Architectural Design Architecture Contemporary 842158

A Fast Functional Algorithm to Generate Random Latin Squares by Ignacio Gallego Sagastume

Architectural Design Architecture Contemporary 842158

What different algorithms have you developed in Scala?

Software Engineer, Ignacio Gallego Sagastume created this algorithm to help him generate Random Latin Squares. Let's find out how efficient it is and how it works!



In this blog post, I will describe briefly an algorithm I have developed in the Scala language, which is useful to generate Random Latin Squares (LSs). In fact, it is the functional, stateless and recursive version of another Java algorithm that I had done as part of my master thesis, back in 2015.
 I called this algorithm "the SeqGen (sequential-generation type) with a replacement chain conflict resolution strategy" or more succinctly "SeqGen with replacement chain", or just "the replacement chain algorithm". Its main advantage is that is faster than (by a factor of around 2) the Jacobson & Matthews' (J&M) algorithm, the most widely known and accepted algorithm in the area. On the other hand, its main disadvantage is that it is not uniformly distributed (as the J&M's), but its distribution is acceptable under certain conditions, as it is approximately uniform.

LS Definition

A Latin Square (LS) of order n, is a matrix of n x n symbols (to simplify just numbers from 1 to n), in which every symbol appears exactly once in each row and column. For example:
1 2 4 3 
2 4 3 1
4 3 1 2
3 1 2 4
is a random LS of order 4.
LSs are used for many applications, for example for games, combinatorics and some cryptographic applications.
A remarkable property is that L(n), the number of different LSs of order n, is only known when n<=11. For larger orders, the number L(n) is unknown up to now, and it is so high that only upper and lower bounds can be given:
The "random"-LS part means that the numbers are "mixed" as much as possible along the matrix as if they were a face of a dice in each position. An algorithm is "uniformly distributed" if every possible LS has the same probability of being generated by the algorithm.

The Scala algorithm

We will explain a generator class, where the algorithm is divided into different methods. 
We start with an empty matrix, a matrix full of 0s or nulls, as you prefer. We begin by row with index 0, extracting a random number one at a time. When we finish the row 0, we can continue with row 1, in order. As the matrix is immutable, we need a function that takes a partially completed LS with n rows filled and a row index and returns a new LS with n+1 rows completed. There is a theorem that says that this can always be done, row by row, up to the last row.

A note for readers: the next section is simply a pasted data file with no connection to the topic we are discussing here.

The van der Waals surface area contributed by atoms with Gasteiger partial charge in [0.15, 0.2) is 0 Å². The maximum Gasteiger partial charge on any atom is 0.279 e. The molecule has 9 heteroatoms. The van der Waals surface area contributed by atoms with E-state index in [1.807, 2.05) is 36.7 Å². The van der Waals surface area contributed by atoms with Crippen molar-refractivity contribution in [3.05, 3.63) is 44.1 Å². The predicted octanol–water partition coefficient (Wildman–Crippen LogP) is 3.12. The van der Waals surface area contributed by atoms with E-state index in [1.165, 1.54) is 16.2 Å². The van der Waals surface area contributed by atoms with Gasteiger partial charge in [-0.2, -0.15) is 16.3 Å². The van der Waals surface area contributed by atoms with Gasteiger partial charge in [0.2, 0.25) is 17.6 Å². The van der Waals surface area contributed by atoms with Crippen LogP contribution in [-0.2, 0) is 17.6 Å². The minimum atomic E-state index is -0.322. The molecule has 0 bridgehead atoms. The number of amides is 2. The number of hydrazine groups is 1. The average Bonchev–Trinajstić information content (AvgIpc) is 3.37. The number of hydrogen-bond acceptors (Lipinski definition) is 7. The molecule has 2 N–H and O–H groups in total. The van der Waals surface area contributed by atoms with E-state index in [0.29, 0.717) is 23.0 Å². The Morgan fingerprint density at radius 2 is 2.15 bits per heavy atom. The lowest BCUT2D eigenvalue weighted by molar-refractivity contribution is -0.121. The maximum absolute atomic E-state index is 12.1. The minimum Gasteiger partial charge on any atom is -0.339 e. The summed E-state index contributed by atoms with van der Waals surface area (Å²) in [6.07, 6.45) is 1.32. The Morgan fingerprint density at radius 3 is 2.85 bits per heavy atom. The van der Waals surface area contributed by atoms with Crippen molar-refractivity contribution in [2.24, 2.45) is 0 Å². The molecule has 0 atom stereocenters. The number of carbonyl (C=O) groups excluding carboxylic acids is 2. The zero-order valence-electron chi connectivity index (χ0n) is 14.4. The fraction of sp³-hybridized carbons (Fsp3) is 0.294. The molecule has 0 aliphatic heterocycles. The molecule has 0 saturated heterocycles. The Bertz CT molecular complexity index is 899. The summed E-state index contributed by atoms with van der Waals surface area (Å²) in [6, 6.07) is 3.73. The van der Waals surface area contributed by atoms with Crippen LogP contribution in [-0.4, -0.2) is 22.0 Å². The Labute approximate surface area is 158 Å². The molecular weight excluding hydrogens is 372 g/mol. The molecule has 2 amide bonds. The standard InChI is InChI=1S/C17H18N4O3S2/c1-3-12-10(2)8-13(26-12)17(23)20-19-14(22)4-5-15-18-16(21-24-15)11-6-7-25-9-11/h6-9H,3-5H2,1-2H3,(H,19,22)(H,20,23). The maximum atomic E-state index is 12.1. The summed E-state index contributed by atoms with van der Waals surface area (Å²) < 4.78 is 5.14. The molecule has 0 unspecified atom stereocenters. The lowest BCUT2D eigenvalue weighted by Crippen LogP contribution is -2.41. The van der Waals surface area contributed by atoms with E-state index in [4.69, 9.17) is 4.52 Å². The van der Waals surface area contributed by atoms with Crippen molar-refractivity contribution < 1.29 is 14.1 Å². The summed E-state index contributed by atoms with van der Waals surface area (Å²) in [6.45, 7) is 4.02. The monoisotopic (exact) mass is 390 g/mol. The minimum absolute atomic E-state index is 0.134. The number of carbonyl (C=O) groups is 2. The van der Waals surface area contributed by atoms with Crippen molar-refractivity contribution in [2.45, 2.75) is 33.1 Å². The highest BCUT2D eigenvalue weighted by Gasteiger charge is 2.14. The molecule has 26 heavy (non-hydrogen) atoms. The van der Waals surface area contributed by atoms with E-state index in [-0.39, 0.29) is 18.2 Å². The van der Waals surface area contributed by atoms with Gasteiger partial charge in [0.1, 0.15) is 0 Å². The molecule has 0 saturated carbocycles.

How can we model a computation like this in FP? This was the first "eureka" moment: using the foldlLeft function and the empty matrix as the base element. This is the "main" method to generate an LS:
With the 0-th index, beginning with the empty matrix ls0, we generate row 0. Similarly, with the index i-th, and an LS filled up to the row i-1, we generate row i.

The getEmptyMatrix auxiliary method is simply:

Where we generate a Vector full of a special element called "null" element. Then we create and return a vector-based implementation of an LS.

We continue with the generateRow method:
This method is just the wrapper and initialization for a recursive method:
Here we have a lot to explain. But let us explain by cases. The first condition checks if the row is completed (the base case), that is, if its length is equal to the order of the LS. If this condition holds, we return the completely generated row.

Then, if the row is incomplete, we try to generate the element in position (i,j) randomly, possibly causing a conflict (repetition) in that position with previously generated elements in the same row. If a conflict is created (there is not another possibility in that position) we trigger the resolution strategy called "replacement chain". Basically, we make room for the element elem, taking into account, that this chain of replacements can fail. So, we repeat the procedure until we can accommodate the element elem without repetitions. In that case, we can continue the generation of the element in position (i, j + 1) recursively.

We highlight here the creation of a new control structure retryUntilSucceed that repeats an operation in case of an exception, extending in a way the Scala language:
Just for the sake of completeness, we list here the generateElem method, using set operations like diff (for set subtract), intersect (for set intersection). It returns a new random element that can be positioned at the position (i, j), using the java.SecureRandom class, that is secure for cryptographic applications:
Last, here is the algorithm that makes the replacement chain, that is, the sequence of replacements to make room for the selected element:
In each recursive call, we take the previously generated and repeated element, and replace it by some other possible element in that position, taking care of not repeating elements in the column of that element. The base case of the recursion is when the updated row does not contain the newElem element, and the generation can proceed from that point.


We have seen a complete algorithm to generate Random LSs. The algorithm is very efficient and behaves better than the most widely known algorithm of J&M's. Although the Java iterative version of the replacement chain algorithm is more efficient, the Scala recursive version is more clear and less error-prone, composable, more robust and easier to test.'
This article was written by Ignacio Gallego Sagastume and posted originally on